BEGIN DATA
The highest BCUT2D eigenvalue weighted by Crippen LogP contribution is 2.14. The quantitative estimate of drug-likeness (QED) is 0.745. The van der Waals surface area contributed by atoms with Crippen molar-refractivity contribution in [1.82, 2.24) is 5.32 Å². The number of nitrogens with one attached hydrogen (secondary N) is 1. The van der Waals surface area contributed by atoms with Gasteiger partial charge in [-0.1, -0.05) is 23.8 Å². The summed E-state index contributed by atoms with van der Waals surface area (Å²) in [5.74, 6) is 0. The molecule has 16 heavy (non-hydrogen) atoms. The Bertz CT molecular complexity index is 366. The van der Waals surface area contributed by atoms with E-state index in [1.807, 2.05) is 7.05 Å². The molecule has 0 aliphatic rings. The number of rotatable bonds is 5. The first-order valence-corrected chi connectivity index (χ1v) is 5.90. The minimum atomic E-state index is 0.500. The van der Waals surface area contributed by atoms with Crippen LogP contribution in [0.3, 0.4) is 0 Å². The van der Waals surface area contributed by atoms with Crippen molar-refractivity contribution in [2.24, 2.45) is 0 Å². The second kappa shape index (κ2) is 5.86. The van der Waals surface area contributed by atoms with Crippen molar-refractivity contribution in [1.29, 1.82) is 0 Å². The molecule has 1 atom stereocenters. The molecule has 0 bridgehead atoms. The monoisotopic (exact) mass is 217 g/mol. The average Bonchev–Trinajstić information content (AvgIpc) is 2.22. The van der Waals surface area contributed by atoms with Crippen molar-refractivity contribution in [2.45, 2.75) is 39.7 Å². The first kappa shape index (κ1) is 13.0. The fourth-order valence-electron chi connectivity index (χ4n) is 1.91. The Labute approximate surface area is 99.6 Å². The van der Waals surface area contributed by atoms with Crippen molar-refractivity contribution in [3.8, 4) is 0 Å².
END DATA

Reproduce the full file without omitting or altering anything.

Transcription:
The highest BCUT2D eigenvalue weighted by Crippen LogP contribution is 2.14. The quantitative estimate of drug-likeness (QED) is 0.745. The van der Waals surface area contributed by atoms with Crippen molar-refractivity contribution in [1.82, 2.24) is 5.32 Å². The number of nitrogens with one attached hydrogen (secondary N) is 1. The van der Waals surface area contributed by atoms with Gasteiger partial charge in [-0.1, -0.05) is 23.8 Å². The summed E-state index contributed by atoms with van der Waals surface area (Å²) in [5.74, 6) is 0. The molecule has 16 heavy (non-hydrogen) atoms. The Bertz CT molecular complexity index is 366. The van der Waals surface area contributed by atoms with E-state index in [1.807, 2.05) is 7.05 Å². The molecule has 0 aliphatic rings. The number of rotatable bonds is 5. The first-order valence-corrected chi connectivity index (χ1v) is 5.90. The minimum atomic E-state index is 0.500. The van der Waals surface area contributed by atoms with Crippen LogP contribution in [0.3, 0.4) is 0 Å². The van der Waals surface area contributed by atoms with Crippen molar-refractivity contribution in [2.24, 2.45) is 0 Å². The second kappa shape index (κ2) is 5.86. The van der Waals surface area contributed by atoms with Crippen molar-refractivity contribution in [1.29, 1.82) is 0 Å². The molecule has 1 atom stereocenters. The molecule has 0 bridgehead atoms. The monoisotopic (exact) mass is 217 g/mol. The average Bonchev–Trinajstić information content (AvgIpc) is 2.22. The van der Waals surface area contributed by atoms with Crippen molar-refractivity contribution in [2.45, 2.75) is 39.7 Å². The first kappa shape index (κ1) is 13.0. The fourth-order valence-electron chi connectivity index (χ4n) is 1.91. The Labute approximate surface area is 99.6 Å². The van der Waals surface area contributed by atoms with Crippen molar-refractivity contribution in [3.8, 4) is 0 Å².